What is Fork in Tagalog? History, Types, and How Filipinos Use Forks

What is Fork in Tagalog? History, Types, and How Filipinos Use Forks

Kitchen Tools
The fork in Tagalog is called “tinidor,” which came from the Spanish word “tenedor.” Like in many other countries, many Filipinos also use a fork along with a spoon while eating. But for some families in the provinces, using only a spoon is enough. A lot of them still prefer the Kamayan style, a traditional way of eating using only bare hands. Forks have been around since the ancient civilization in Egypt, Greece, and Rome, but not as eating utensils. They had long handles and two long teeth (tines), and people used knives and their hands for eating. These two-tined forks were instead used as cooking tools for lifting meats from the fire. The table fork that we know today used to be a scandalous item.. In 1004, Maria Argyropoulina, the Greek niece of Byzantine Emperor Basil II, c...
What is Spoon in Tagalog? Origin, Types, and Designs

What is Spoon in Tagalog? Origin, Types, and Designs

Kitchen Tools
The spoon in Tagalog is called “kutsara,” which came from the Spanish word “cuchara.” Aside from being the partner of the fork in eating, the spoon is used for mixing, measuring, and preparing food. Large spoons are called tablespoons, which are also used for serving. Small spoons are called teaspoons (kutsarita), which are usually used for mixing coffee or tea. No one knows exactly about the origin of spoons, although there were various versions. The earliest spoons were said to be made of bones and appeared in China during the Shang Dynasty (1600-1046 BC). Early bronze spoons in China were known to have a sharp point but were also used in food preparation. On the other hand, archaeologists found the first spoons used by ancient Egyptians, dating back to 1,000 BC. These primitiv...
What is Bathroom Shower in Tagalog? Origin, Evolution, and Designs

What is Bathroom Shower in Tagalog? Origin, Evolution, and Designs

Bathroom
The bathroom shower in Tagalog is called “dutsa” but most Filipinos call it “shower.” As we all know, a plumbing fixture that allows users to wash under a stream of water. But unlike in many countries, the shower is not that common in Filipino households. Instead, most Filipinos prefer using the timba and tabo when taking a bath or a shower.  The origin of the shower can be traced back to the Stone Age when tribes use waterfalls as their shower. During Ancient Egyptian times, society advanced and clay jugs were invented. Wealthy families then order their slaves to pour jugs of water that serve as their showers. But since the water is very cold, this tradition is seldom practiced.  Yet, ancient Greeks are considered inventors of the shower and the first plumbers. Instead of using ...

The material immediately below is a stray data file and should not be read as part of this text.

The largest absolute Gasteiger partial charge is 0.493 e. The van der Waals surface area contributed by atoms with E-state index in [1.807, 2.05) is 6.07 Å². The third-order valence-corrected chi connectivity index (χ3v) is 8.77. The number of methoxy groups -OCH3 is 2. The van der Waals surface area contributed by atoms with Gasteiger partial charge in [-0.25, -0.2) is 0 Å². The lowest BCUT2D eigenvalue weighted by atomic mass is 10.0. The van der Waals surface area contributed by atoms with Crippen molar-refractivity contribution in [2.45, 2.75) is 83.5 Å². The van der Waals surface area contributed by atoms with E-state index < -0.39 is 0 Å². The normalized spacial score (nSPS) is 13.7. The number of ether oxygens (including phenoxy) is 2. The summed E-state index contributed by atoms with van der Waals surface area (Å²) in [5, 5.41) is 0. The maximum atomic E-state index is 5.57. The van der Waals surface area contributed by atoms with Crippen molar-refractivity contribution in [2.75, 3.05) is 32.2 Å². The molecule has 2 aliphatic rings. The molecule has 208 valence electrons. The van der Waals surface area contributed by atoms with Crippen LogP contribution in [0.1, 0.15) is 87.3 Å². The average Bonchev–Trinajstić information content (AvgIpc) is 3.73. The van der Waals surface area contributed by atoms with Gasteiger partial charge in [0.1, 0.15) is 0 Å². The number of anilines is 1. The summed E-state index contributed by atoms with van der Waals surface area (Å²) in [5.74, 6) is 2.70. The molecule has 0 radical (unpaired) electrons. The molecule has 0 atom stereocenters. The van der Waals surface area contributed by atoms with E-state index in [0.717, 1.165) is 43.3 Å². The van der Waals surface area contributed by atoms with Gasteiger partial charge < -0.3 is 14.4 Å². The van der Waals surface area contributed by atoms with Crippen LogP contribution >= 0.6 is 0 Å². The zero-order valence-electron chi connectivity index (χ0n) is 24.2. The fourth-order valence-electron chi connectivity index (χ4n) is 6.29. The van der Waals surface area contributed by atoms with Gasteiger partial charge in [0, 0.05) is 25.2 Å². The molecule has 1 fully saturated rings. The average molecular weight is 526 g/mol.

What is Water Bucket in Tagalog? Origin, Evolution from Clay to Plastic

What is Water Bucket in Tagalog? Origin, Evolution from Clay to Plastic

Bathroom
The water bucket in Tagalog is called “timba” or “balde,” a container commonly found in bathrooms of Filipino homes, along with the “tabo.” The terms “bucket” and “pail” are often used interchangeably but are not exactly the same. A bucket usually has an open top, while a pail has a lid or top and is mostly used as a shipping container.  The term “bucket” first appeared in the 13th century, and is considered as a medieval invention. It was mostly derived from the Old English word, “buc,” which means “pitcher” or “vessel.” At that time, buckets were usually made of animal organs, while water buckets were made of clay. Clay jars or buckets were heavy and cannot be carried by a single person. During the Colonial America era (early 17th century), leather buckets, which were made from...
What is Toilet Plunger in Tagalog? Origin, Types of Plungers and Uses

What is Toilet Plunger in Tagalog? Origin, Types of Plungers and Uses

Bathroom
A toilet plunger in Tagalog is called “pangbomba sa kubeta,” where “bomba” here means “pump” and “kubeta” means “toilet.” Another Filipino word for “kubeta” is “banyo,” so you may also hear some Pinoys calling toilet plunger “pangbomba sa banyo.” Aside from toilet bowls, a newly bought toilet plunger can also be used in clearing clogged drains and is common in households all over the world. The origin of the toilet plunger has many versions. One version said that it was Samuel Prosser of England who received a patent for his plunger closet design in 1777. But unlike the modern toilet plunger, his invention was unsanitary because waste would stick to the plunger. The following year, Joseph Bramah (also from England) got a patent for his plunger-like mechanism. In January 1875, a c...
What is Water Dipper in Tagalog? Origin of the Filipino Bidet

What is Water Dipper in Tagalog? Origin of the Filipino Bidet

Bathroom
The water dipper in Tagalog is called “tabo,” but this translation is weak since it’s more than a dipper. This is mainly because the plastic tabo is not common in the US and Europe. Aside from the Philippines, this Filipino version of the bidet is also mostly seen in other Southeast Asian countries including Brunei, Indonesia, Malaysia, and Vietnam.  The tabo is a very common bathroom tool in the Philippines used for getting water for various reasons. This includes bathing, hand washing, toilet cleaning, and laundry. Traditionally, Filipinos use tabo with water to clean themselves after using the toilet, instead of using toilet paper. This Filipino bidet is usually placed inside or near the pail (timba).  However, this traditional use of tabo in the toilet is not so appealing to ...